Four boys were sitting around a bench at the local mall after school today. They weren’t doing anything out of the ordinary—just hanging out and passing time. I suspect they were actually giving each other some sense of meaning. They all looked about the same.
For some reason they reminded me of my six months on an Israeli kibbutz many years ago. The kibbutz was a socialized farm run by about 130 members who, with their children and 20 or so volunteers like myself, made up a community of about 250. I was there to learn modern Hebrew in an Ulpan language program. As volunteers we also worked for room and board.
That’s just context for my reflection at the mall. I’m guessing the boys there were about 14 or 15 years old and they reminded me very loosely of the 10-15 teenage boys on the Kibbutz Dovrat where I studied.
It was a contrast rather than a positive comparison. The Israeli boys would never have been sitting around, styling, and hanging out. They were farm kids. They had cows, chickens, and tractors to deal with: real chores. And they were good at what they did. They belonged.
The kibbutz kids wouldn’t have been any smarter, stronger, or better bred than the cluster I noticed today. But they did show off two qualities I don’t often see these days. They viewed themselves as active contributors to their communities and not as children who, for now, could be sightseers. And they were able, confident, and unselfconscious.
Here’s a snapshot from my Dovrat days. The Israeli Army was still at war at the time and reservists were on active duty, including a number of men from our kibbutz. So we were short-handed. One morning I was assigned to a new job—to work in the fields during a crop dusting visit by a hired airplane. Needless to say I didn’t have a clue about what I was expected to do.
A 16-year-old Israeli boy joined our small cluster of men who were waiting to be briefed. As the sole Israeli in our group I asked him if he knew who would be sent to lead us.
“I’m in charge,” he answered with a comfortable nonchalance.
As soon as the last volunteer showed up he did, indeed, take charge. Without any fuss he explained to each of us where to go, what to do, and how it needed to be done. Simple, sound, and direct. He knew the program because he had done it before. And he was very comfortable in making decisions because it was already a lifestyle.
What struck me at the time—as supported by other exposures—was that farm kids worldwide tend to share the benefit of competence. They have a range of skills built by watching, listening, and doing. Their adults set them up for success. A parental goal is to hand off real responsibilities as soon as the children are ready to handle them—and maybe a bit sooner.
I also knew that a remarkable number of officers in the very effective Israeli army were from kibbutz farms. It was a fertile training ground for early entry into successful adulthood.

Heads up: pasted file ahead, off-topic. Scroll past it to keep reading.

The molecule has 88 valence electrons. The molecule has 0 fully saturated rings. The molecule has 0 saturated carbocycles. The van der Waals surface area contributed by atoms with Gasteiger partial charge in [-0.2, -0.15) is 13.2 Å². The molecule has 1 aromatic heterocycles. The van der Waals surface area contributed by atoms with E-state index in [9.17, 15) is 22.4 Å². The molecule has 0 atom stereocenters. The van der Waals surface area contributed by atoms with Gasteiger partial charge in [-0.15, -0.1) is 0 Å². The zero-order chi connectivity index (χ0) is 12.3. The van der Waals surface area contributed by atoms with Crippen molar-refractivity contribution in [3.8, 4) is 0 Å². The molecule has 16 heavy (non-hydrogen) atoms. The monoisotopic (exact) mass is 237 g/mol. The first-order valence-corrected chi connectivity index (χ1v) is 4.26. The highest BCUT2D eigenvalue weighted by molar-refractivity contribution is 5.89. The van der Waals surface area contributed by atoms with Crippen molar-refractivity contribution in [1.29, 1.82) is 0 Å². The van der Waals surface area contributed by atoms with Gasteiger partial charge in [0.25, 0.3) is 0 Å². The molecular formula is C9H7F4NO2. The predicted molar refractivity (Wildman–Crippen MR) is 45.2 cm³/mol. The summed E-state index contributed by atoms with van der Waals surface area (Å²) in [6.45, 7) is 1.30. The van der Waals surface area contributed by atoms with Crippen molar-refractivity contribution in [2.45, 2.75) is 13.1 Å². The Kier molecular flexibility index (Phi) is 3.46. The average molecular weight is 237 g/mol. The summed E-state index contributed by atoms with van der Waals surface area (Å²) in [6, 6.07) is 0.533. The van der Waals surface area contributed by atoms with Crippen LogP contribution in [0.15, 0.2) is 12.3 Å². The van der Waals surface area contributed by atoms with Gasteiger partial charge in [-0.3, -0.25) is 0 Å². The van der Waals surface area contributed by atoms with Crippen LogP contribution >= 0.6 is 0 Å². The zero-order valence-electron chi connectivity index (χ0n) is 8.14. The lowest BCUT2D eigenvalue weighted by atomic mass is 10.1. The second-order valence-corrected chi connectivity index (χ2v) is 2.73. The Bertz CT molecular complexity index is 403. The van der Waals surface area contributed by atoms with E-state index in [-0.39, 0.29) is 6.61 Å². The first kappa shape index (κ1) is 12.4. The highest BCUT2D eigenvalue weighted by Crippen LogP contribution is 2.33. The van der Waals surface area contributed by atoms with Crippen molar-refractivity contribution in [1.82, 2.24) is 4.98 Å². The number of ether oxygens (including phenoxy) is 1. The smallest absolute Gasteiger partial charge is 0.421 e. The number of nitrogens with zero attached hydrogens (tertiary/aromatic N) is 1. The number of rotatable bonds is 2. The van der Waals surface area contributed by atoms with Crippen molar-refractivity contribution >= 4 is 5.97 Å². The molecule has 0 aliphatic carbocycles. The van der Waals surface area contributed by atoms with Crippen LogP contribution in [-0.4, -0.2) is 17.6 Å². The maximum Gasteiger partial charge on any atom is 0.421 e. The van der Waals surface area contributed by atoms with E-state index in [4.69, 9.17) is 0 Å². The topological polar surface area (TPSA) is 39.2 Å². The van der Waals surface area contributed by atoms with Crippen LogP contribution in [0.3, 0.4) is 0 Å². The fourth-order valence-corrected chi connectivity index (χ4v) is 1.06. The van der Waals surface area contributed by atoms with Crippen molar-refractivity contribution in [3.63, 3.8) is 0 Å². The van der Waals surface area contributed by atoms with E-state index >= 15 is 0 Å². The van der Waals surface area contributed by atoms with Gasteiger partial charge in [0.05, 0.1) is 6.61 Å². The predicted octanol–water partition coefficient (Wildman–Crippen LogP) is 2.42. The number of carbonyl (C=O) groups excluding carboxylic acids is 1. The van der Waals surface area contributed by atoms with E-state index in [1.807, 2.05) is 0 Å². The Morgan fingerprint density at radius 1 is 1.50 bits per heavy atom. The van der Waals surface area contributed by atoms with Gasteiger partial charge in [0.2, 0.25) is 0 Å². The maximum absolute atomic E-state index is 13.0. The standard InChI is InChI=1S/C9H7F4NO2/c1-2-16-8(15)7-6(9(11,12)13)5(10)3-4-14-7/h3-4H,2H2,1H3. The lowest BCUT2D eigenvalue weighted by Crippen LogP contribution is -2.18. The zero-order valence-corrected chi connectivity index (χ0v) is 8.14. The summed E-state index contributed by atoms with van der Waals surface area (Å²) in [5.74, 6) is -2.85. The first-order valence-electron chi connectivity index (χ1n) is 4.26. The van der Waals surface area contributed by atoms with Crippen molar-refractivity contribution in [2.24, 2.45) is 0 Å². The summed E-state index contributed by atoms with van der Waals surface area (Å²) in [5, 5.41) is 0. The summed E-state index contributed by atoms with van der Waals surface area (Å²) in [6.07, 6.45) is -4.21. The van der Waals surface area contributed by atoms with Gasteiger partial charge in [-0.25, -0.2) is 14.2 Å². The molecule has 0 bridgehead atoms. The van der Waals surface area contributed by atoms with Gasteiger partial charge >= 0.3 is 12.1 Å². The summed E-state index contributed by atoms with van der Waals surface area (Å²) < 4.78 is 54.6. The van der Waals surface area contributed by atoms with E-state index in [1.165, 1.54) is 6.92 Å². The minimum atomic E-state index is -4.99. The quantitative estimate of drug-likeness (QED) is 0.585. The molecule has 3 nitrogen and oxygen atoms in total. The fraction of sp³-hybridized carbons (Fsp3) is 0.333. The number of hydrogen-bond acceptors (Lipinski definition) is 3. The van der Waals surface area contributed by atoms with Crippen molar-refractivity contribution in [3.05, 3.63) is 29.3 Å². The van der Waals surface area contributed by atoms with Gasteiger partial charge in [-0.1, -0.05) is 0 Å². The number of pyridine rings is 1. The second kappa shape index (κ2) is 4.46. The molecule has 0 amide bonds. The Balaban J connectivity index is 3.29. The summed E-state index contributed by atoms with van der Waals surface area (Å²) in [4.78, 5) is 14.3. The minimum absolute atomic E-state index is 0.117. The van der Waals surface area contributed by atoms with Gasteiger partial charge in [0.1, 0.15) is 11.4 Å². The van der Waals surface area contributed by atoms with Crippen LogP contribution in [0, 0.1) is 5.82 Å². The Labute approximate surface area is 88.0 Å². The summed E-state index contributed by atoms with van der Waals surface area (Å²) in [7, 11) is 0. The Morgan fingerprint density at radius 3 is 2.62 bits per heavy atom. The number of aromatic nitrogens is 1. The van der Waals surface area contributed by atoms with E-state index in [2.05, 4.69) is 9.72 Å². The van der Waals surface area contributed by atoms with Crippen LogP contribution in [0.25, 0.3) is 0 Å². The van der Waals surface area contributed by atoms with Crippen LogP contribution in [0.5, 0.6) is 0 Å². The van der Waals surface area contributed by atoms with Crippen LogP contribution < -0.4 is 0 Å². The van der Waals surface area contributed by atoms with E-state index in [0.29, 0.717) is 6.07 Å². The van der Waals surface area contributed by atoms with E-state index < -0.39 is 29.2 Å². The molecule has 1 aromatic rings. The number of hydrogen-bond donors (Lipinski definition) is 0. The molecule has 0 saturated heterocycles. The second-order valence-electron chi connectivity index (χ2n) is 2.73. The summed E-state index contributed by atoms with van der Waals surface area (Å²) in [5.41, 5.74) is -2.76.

By now you may be wondering, why this comparison of farming and non-farming children when this site usually features spiritual topics?
One point I won’t suggest is that the kibbutz youth were morally superior to the mall youth. They might be more mature and ready to handle adult roles, certainly, but that’s not a measure of morality or spirituality. Spirituality and maturity aren’t one and the same even if we might mistake one for the other.
The common ground for all of us is that we grow up in a given social fabric. The varied threads of daily experience eventually become a tapestry of personhood. And some settings are more effective than others in producing maturity.
But if we want our youth to be truly spiritual they need to have the Spirit.
The Spirit of Christ is critical to real maturity because he alone has the design of Ephesians 2:10 in mind—the “good works” we were made for. And he begins to form us from the inside-out once we meet Christ.
Competency, on the other hand, is a process of outside-in formation. Non-Christian Israeli farmers, in our example, might be great at producing strong adults but that doesn’t make them guides for spiritual formation. That depends on the Spirit alone. So, too, we can have mature members of the Christian community who endorse Christ but don’t actually have a new birth.
Let’s return to thinking about young people. What does it look like when we add the sort of training farm youth get to experience to a born-again spirituality?
Maybe another David, a shepherd boy after God’s own heart? A young man who had confidence in God and only then in himself? And who had an unselfconscious devotion to others because of his love for God?
Let’s not mistake competence and confidence for spirituality. Nor social formation that imitates Christians for the spiritual formation that only Christ can produce by giving his Spirit. Instead let’s support the personal growth of children who do meet Jesus and see what God has in mind for them.
The two—Spiritual new birth and growth into meaningful roles of church life—are always meant to go together.